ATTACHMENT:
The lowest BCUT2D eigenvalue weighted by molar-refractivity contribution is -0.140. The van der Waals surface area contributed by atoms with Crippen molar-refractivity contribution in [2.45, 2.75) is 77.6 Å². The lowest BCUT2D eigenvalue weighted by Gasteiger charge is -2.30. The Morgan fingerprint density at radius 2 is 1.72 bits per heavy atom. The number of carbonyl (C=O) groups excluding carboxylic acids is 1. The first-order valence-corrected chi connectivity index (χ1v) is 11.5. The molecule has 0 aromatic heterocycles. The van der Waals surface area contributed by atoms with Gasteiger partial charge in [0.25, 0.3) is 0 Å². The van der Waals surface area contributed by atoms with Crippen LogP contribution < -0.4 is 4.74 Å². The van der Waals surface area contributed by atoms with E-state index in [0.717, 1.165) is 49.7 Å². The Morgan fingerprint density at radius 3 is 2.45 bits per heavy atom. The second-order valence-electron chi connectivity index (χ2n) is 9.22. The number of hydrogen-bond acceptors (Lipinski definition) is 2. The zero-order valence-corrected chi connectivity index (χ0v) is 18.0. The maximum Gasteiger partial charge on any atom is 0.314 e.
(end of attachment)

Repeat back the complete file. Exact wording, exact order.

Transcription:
The lowest BCUT2D eigenvalue weighted by molar-refractivity contribution is -0.140. The van der Waals surface area contributed by atoms with Crippen molar-refractivity contribution in [2.45, 2.75) is 77.6 Å². The lowest BCUT2D eigenvalue weighted by Gasteiger charge is -2.30. The Morgan fingerprint density at radius 2 is 1.72 bits per heavy atom. The number of carbonyl (C=O) groups excluding carboxylic acids is 1. The first-order valence-corrected chi connectivity index (χ1v) is 11.5. The molecule has 0 aromatic heterocycles. The van der Waals surface area contributed by atoms with Gasteiger partial charge in [0.25, 0.3) is 0 Å². The van der Waals surface area contributed by atoms with Crippen LogP contribution < -0.4 is 4.74 Å². The van der Waals surface area contributed by atoms with E-state index in [0.717, 1.165) is 49.7 Å². The Morgan fingerprint density at radius 3 is 2.45 bits per heavy atom. The second-order valence-electron chi connectivity index (χ2n) is 9.22. The number of hydrogen-bond acceptors (Lipinski definition) is 2. The zero-order valence-corrected chi connectivity index (χ0v) is 18.0. The maximum Gasteiger partial charge on any atom is 0.314 e.